Make no mistake, getting started with business intelligence means breaking some eggs. Executives will see things they never saw before, and they may not like what they see. Some powerful stakeholders may have to be dragged kicking and screaming to the table because they are threatened. The entire organization will have to come up the learning curve on analytics.
What’s an IT executive to do? We call the path forward the three W’s and it gets good results.* Here’s what to do…
- Who. Trawl through your organization’s senior executive team for a leader with passion for fact-based management and the credibility to influence his/her peers. If you find such a person, work directly with them on BI for their area of responsibility. Edge out from there based on visible successes. Of the three W’s, this is the best.
- What. If you don’t see an obvious “Who,” do some research of your own with BI consultants, colleagues in your industry, and academics. You’ll want to identify a BI solution with proven results that your organization would value. I’m not talking just about the tool, but how it has been used to improve results. For “What” to work, you will need at least two senior executives who look at your recommendation and will say to anyone who asks, “I want that!” “What” is the second best W.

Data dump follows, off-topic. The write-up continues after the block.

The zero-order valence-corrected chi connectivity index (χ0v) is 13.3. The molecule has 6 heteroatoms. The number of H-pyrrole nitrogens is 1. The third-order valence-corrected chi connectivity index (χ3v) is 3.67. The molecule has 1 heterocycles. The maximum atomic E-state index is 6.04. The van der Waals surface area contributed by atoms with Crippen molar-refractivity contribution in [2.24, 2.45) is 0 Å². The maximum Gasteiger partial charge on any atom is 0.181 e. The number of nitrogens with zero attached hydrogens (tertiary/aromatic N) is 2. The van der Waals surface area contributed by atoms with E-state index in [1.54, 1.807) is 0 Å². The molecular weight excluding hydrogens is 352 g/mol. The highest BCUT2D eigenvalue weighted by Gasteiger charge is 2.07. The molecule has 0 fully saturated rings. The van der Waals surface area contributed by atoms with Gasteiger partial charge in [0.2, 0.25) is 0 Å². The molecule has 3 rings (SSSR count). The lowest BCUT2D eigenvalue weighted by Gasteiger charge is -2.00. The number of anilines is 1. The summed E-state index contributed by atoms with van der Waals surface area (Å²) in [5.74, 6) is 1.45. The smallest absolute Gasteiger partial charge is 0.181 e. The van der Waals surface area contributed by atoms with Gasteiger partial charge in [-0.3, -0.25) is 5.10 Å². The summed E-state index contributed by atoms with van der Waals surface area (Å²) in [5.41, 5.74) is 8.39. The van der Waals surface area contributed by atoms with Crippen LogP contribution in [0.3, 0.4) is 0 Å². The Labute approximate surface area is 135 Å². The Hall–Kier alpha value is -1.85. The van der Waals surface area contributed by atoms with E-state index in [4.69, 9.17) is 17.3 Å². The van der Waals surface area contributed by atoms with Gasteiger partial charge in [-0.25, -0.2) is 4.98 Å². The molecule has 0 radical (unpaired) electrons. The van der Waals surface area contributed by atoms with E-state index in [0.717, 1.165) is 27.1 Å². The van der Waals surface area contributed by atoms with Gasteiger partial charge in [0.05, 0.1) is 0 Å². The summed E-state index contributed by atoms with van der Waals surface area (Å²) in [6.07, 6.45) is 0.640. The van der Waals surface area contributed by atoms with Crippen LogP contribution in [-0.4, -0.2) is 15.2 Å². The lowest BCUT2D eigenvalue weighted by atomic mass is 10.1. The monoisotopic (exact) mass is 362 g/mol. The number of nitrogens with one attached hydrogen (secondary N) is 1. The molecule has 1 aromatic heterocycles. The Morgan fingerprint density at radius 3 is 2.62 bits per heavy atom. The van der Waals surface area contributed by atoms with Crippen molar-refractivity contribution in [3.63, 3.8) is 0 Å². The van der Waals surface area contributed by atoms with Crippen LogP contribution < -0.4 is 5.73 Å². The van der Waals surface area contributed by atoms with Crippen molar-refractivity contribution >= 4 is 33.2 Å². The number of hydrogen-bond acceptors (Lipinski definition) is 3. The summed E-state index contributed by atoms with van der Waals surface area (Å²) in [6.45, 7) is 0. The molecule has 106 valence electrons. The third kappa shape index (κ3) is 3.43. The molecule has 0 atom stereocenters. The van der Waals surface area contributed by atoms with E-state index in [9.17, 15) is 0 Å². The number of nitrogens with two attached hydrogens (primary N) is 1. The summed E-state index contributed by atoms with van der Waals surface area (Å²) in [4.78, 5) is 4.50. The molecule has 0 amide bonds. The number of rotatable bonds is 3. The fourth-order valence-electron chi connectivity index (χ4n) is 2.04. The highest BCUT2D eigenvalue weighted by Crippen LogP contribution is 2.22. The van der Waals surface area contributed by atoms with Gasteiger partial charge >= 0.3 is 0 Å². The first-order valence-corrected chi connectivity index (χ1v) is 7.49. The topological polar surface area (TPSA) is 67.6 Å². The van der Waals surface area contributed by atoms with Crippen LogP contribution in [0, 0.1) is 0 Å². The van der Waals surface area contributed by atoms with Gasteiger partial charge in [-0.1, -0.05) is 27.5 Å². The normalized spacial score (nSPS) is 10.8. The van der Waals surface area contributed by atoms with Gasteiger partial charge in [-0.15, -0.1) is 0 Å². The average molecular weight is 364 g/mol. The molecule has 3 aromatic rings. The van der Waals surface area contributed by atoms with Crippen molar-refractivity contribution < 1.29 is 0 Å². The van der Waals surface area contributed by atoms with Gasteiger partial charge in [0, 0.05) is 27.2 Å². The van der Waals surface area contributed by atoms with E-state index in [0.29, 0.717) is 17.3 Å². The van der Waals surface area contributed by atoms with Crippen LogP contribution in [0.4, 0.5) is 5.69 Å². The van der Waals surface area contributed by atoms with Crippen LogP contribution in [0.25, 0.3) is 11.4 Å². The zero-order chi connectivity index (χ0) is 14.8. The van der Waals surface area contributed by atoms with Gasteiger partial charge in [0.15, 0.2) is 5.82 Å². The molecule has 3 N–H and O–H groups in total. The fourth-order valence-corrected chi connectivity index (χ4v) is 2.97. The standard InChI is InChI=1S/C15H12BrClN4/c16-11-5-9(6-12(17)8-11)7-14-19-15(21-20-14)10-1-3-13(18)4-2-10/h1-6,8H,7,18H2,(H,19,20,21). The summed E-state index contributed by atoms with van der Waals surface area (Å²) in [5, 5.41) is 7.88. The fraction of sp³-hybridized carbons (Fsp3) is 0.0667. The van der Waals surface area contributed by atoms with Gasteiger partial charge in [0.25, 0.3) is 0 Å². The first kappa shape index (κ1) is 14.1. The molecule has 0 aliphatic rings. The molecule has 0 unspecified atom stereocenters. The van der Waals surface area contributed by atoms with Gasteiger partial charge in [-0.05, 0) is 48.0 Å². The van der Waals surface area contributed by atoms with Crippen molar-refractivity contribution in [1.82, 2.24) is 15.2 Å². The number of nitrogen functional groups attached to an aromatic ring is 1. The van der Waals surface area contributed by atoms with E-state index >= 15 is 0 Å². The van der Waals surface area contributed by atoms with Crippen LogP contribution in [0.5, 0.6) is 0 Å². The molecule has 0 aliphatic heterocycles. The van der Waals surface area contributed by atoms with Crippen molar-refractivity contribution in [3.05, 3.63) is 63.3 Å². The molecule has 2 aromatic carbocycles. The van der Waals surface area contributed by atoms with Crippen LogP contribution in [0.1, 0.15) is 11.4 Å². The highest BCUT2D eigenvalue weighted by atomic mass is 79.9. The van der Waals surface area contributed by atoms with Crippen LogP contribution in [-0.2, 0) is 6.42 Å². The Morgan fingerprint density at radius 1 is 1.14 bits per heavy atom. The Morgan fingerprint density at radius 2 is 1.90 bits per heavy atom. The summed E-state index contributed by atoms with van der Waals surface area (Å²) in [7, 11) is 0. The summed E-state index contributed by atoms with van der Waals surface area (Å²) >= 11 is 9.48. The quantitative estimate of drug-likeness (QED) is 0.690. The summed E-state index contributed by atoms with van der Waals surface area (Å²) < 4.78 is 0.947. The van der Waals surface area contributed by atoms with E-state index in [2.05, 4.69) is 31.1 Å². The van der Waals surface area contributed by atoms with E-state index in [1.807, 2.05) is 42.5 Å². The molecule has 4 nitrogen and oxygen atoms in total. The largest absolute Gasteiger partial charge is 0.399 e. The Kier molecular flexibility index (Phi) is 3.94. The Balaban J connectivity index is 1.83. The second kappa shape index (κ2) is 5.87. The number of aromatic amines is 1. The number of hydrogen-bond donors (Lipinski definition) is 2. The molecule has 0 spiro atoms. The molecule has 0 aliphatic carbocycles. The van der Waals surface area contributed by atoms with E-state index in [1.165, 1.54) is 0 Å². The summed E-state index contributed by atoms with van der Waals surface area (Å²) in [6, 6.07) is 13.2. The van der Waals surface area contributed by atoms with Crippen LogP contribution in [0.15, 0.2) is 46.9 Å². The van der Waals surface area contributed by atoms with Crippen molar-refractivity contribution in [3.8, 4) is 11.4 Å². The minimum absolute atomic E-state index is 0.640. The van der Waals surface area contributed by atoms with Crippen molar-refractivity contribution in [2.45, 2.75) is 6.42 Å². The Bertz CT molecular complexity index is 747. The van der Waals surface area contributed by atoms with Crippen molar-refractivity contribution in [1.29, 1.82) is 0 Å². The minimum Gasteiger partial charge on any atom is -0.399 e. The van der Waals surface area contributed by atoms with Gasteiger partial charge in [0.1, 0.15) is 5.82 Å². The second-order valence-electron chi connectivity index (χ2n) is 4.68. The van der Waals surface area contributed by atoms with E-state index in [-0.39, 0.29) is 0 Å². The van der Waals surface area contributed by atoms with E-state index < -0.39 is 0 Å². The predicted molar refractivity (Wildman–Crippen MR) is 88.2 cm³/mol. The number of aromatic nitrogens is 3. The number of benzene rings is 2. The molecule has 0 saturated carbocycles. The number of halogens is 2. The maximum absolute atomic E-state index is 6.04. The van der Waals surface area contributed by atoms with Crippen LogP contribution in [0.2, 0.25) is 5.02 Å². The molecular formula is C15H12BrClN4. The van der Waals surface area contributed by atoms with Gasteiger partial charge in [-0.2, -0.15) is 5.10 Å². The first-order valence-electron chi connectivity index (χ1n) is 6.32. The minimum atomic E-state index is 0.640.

- When. If you don’t see an obvious “Who” or a compelling “What,” you’ll need to watch for a crisis or deadline that demands BI. For example, your organization may have had a “horriendioma”—a visible failure that embarrasses everyone. You had a massive quality recall or your confidential records were hacked. In the aftermath, you can recommend a BI solution as part of the cleanup.Alternatively you could be cruisin’ for a bruisin’. Say you are making a very large acquisition with an explicit go-live date, and everyone knows you do not have time to fully integrate the financial systems. Instead of flying blind, you can suggest a set of BI windshield wipers.
When you use the three W’s approach, choose the best W you can at the outset. “Who” is better than “What,” which is better than “When,” but all of them work. No matter which you choose for the starting point, take care to fill in the others. For example, if you start with “When,” make sure to line up key stakeholders (“Who”) and articulate “What” your solution consists of.
* The Three W’s comes from a combination of Jane Linder’s doctoral research in information management and NWN’s practical experience working with clients on BI initiatives over many years.